|■ Relative dating techniques which identify the order in which sites or artefacts were used in a sequence from earliest to latest.|
|■ Absolute (or chronometric) dating techniques that try to establish an exact or approximate calendar date for a site or artefact.|
The techniques selected depend on the specific task and evidence as well as practical considerations such as cost. Many of the scientific techniques are expensive and require high levels of technical skill to use and to interpret. The span of human history studied by archaeologists is so vast and environments so varied that techniques suitable for one place and period may be unsuitable for another.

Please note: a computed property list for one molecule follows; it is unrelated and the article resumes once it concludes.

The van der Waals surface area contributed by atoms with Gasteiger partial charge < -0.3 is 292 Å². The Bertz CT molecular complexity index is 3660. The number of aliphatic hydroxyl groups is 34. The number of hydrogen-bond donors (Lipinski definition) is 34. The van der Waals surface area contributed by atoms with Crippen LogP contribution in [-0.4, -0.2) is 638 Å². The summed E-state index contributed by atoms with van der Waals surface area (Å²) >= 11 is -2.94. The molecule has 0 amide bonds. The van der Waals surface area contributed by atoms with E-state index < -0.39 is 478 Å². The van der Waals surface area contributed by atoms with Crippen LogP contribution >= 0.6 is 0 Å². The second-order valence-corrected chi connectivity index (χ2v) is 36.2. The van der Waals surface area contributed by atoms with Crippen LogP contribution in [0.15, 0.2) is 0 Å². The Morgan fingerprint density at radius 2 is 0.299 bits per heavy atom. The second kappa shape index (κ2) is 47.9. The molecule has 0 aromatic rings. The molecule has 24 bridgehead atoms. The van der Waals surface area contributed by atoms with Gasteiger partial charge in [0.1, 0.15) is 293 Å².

For sites less than 5,000 years old there may be written or artistic evidence which can provide precise dates as long as the original language can be decoded. For example, coins, seals, inscriptions and clay tablets were used by the civilisations of the Mediterranean and Middle East. Sometimes historical records such as dates, calendars or lists of rulers are available. These have allowed sites such as Egyptian